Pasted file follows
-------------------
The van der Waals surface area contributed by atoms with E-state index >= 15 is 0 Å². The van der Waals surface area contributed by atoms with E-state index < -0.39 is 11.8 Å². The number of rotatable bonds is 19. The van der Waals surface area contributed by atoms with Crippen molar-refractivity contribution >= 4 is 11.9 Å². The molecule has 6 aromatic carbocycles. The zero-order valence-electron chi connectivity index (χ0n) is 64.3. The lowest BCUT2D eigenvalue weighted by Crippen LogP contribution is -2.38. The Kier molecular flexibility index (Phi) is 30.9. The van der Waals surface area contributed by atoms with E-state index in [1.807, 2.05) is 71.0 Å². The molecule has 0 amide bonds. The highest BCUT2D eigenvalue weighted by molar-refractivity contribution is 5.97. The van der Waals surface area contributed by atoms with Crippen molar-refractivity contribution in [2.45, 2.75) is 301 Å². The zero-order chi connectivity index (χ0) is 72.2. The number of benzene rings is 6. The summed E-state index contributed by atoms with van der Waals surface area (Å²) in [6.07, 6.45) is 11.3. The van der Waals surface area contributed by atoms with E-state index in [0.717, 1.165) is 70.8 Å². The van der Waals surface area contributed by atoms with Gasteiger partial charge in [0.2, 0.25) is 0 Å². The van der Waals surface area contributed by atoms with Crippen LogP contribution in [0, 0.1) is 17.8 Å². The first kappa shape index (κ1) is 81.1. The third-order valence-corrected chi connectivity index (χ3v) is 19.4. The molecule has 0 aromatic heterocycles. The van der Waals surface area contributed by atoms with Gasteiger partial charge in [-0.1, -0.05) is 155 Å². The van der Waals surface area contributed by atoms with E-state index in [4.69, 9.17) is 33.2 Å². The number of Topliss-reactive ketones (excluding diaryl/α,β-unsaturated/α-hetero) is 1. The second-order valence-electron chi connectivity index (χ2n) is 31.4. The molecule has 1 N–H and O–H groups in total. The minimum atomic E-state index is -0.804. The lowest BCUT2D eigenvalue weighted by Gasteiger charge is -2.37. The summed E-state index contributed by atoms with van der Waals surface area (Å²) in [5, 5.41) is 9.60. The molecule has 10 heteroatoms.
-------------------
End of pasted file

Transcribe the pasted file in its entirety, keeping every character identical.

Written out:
The van der Waals surface area contributed by atoms with E-state index >= 15 is 0 Å². The van der Waals surface area contributed by atoms with E-state index < -0.39 is 11.8 Å². The number of rotatable bonds is 19. The van der Waals surface area contributed by atoms with Crippen molar-refractivity contribution >= 4 is 11.9 Å². The molecule has 6 aromatic carbocycles. The zero-order valence-electron chi connectivity index (χ0n) is 64.3. The lowest BCUT2D eigenvalue weighted by Crippen LogP contribution is -2.38. The Kier molecular flexibility index (Phi) is 30.9. The van der Waals surface area contributed by atoms with E-state index in [1.807, 2.05) is 71.0 Å². The molecule has 0 amide bonds. The highest BCUT2D eigenvalue weighted by molar-refractivity contribution is 5.97. The van der Waals surface area contributed by atoms with Crippen molar-refractivity contribution in [2.45, 2.75) is 301 Å². The zero-order chi connectivity index (χ0) is 72.2. The number of benzene rings is 6. The summed E-state index contributed by atoms with van der Waals surface area (Å²) in [6.07, 6.45) is 11.3. The van der Waals surface area contributed by atoms with E-state index in [0.717, 1.165) is 70.8 Å². The van der Waals surface area contributed by atoms with Gasteiger partial charge in [0.2, 0.25) is 0 Å². The van der Waals surface area contributed by atoms with Crippen LogP contribution in [0, 0.1) is 17.8 Å². The first kappa shape index (κ1) is 81.1. The third-order valence-corrected chi connectivity index (χ3v) is 19.4. The molecule has 0 aromatic heterocycles. The van der Waals surface area contributed by atoms with Gasteiger partial charge in [-0.1, -0.05) is 155 Å². The van der Waals surface area contributed by atoms with E-state index in [4.69, 9.17) is 33.2 Å². The number of Topliss-reactive ketones (excluding diaryl/α,β-unsaturated/α-hetero) is 1. The second-order valence-electron chi connectivity index (χ2n) is 31.4. The molecule has 1 N–H and O–H groups in total. The minimum atomic E-state index is -0.804. The lowest BCUT2D eigenvalue weighted by Gasteiger charge is -2.37. The summed E-state index contributed by atoms with van der Waals surface area (Å²) in [5, 5.41) is 9.60. The molecule has 10 heteroatoms.